How the loss of trade shows changed the customer acquisition funnel

“In March 2020, live events were canceled overnight. Like everyone else, we had to pivot, and fast.” — Danny Daly, manager, marketing events at ZoomInfo

Since the start of Covid-19, in-person events, conferences, and tradeshows have come to a halt. One year later, we’re virtually in the same boat, with most organizations shifting to conducting online shows to generate leads and reach prospective buyers. 

Here’s what the data says: 

According to a recent ZoomInfo survey of approximately 600 sales and marketing professionals, 54% of respondents said their organization hosted virtual events, while 40% stopped hosting events completely after the pandemic began in 2020. 

At the same time, in-person and virtual conferences tracked in the ZoomInfo platform’s Events feature shows worldwide conference activity is down 28% in Q1 of this year compared to Q1 in 2020, while upcoming events in Q2 are down 15% this year compared to 2020. The majority of live conferences have taken place internationally, where lockdown measures have varied depending on the country. 

Chart showing conference totals, Q1 2020 vs Q1 2021. Q1 2021 is down 28%.

So, what happens when the conference seat your marketing and sales team offers is your registrants’ preferred chair at home? With fewer overall events, are the number and the quality of your leads impacted? 

In this quick read, we look at takeaways from the sudden switch to virtual conferences, the effect going virtual has on the customer acquisition funnel, and the implications this short-term shift can have on the long-term future of your events.

Lessons learned from virtual events

“Everyone in my world is doing virtual now — there’s little alternative,” says Shannon McCallion, director of field and channel marketing at Pcysys, a cybersecurity firm. 

But are virtual events actually worthwhile? Relatively speaking, yes, with 76% of those who hosted virtual events during the pandemic reporting that they were at least somewhat effective, according to results from ZoomInfo’s survey. 

But there are some caveats to consider.

1. Hot leads come from speaking sessions

With virtual conferences, prospective attendees are bombarded by sponsors. “Most third-party virtual event companies sell the full attendee list to all their sponsors, which means that aside from attendees maybe seeing your logo, you’re uploading cold leads that have had zero interaction with your brand or content,” says McCallion. 

The real difference, McCallion says, is in the speaking sessions. That’s where she sees the biggest wins because those people are seeking out that content. That makes them hot leads.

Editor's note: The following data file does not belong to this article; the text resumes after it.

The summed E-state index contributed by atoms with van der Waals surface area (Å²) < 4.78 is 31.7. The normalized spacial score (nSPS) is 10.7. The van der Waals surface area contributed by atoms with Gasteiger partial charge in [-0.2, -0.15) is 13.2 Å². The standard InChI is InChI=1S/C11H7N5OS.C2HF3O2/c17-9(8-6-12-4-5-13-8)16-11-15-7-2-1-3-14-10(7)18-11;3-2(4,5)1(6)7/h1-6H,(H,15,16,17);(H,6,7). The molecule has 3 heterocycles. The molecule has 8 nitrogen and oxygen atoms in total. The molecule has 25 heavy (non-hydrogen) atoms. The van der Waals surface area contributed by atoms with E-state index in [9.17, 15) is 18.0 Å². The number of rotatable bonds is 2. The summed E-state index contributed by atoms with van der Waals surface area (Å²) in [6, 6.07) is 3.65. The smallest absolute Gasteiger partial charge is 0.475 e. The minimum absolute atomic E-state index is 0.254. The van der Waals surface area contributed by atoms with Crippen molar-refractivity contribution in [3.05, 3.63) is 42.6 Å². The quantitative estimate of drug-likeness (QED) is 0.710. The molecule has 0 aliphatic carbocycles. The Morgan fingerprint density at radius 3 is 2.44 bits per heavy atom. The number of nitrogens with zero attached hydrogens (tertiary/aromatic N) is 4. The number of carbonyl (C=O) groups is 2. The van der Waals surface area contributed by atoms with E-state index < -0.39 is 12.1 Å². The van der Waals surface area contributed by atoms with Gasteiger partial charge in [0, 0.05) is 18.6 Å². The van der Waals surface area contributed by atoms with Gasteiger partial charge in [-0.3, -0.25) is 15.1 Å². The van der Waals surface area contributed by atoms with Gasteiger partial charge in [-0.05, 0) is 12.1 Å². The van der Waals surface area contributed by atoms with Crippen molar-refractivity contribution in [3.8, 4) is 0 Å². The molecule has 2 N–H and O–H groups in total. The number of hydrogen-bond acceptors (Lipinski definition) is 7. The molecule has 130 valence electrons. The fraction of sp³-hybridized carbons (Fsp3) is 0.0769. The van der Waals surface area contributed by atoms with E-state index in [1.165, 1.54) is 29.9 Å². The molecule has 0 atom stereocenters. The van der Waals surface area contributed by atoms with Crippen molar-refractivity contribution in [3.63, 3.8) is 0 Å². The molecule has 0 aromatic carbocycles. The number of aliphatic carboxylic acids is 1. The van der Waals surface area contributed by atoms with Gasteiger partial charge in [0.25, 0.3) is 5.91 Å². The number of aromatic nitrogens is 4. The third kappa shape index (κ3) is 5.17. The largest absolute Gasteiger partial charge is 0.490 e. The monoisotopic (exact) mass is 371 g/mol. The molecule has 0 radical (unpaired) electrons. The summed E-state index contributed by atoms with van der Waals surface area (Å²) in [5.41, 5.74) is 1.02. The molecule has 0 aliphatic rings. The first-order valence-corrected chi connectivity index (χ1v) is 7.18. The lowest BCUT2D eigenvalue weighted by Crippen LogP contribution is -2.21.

Danny Daly, marketing events manager at ZoomInfo, has had the same experience. “When evaluating virtual events, we look for speaking sessions and virtual booths,” he says. “We then treat full registrants as hot leads or MQLs, and the general attendee list as cold leads, ultimately following up with everyone.”

2. Cold leads require super targeted nurturing 

As a result of changes brought on by the pandemic, ZoomInfo started following up on cold leads in a more targeted way in 2020. 

“Rather than splitting new business from customers, we went deeper and segmented follow-ups into buckets, like new business, existing business, enterprise, non-enterprise, and international,” Daly says. 

Then those segmented leads are passed to specialized SDR teams for further follow-up, enabling personalization that was difficult to achieve from virtual events, he explains. 

“Rather than splitting new business from customers, we bucketed follow-ups, and passed those leads along to specialized SDR teams for further follow-up, enabling personalization that was difficult to achieve from virtual events,” he explains. 

When it comes to converting leads from a virtual event (ones made all the colder without any in-person interaction), the burden on the customer acquisition funnel is eased with enhanced segmentation

Will virtual events stick around post-pandemic?

In 2019, virtual events were valued at close to $78 billion and are expected to grow at 23.2% annually through 2027.  In 2021, 54% of respondents to ZoomInfo’s survey reported their organization definitely plans to host virtual events, and 28% say they probably will.

It’s clear that the events landscape has changed indefinitely. But is the tech landscape ready to take on the influx of virtual platforms? It appears so: 

The future of conferences is hybrid

With increased vaccine availability, the question of whether in-person gatherings recover — and to what extent — in the latter half of 2021 is playing out by the minute. 

A survey conducted by Condé Nast reported that 90% of its respondents said that even once live events are back, they would still be interested in the virtual offerings. The most logical and immediate solution, it appears, is revealing itself through hybrid events that offer both in-person and remote components to appeal to a wider audience in the current climate. In fact, as of December 2020, the majority of event organizers (59.4%) reported looking for hybrid event software

When it comes to the almighty customer acquisition funnel, organizers will need to be nimble, work smarter to drive attendance, and ensure that both their hot and cold leads are nurtured with greater attention to personalization.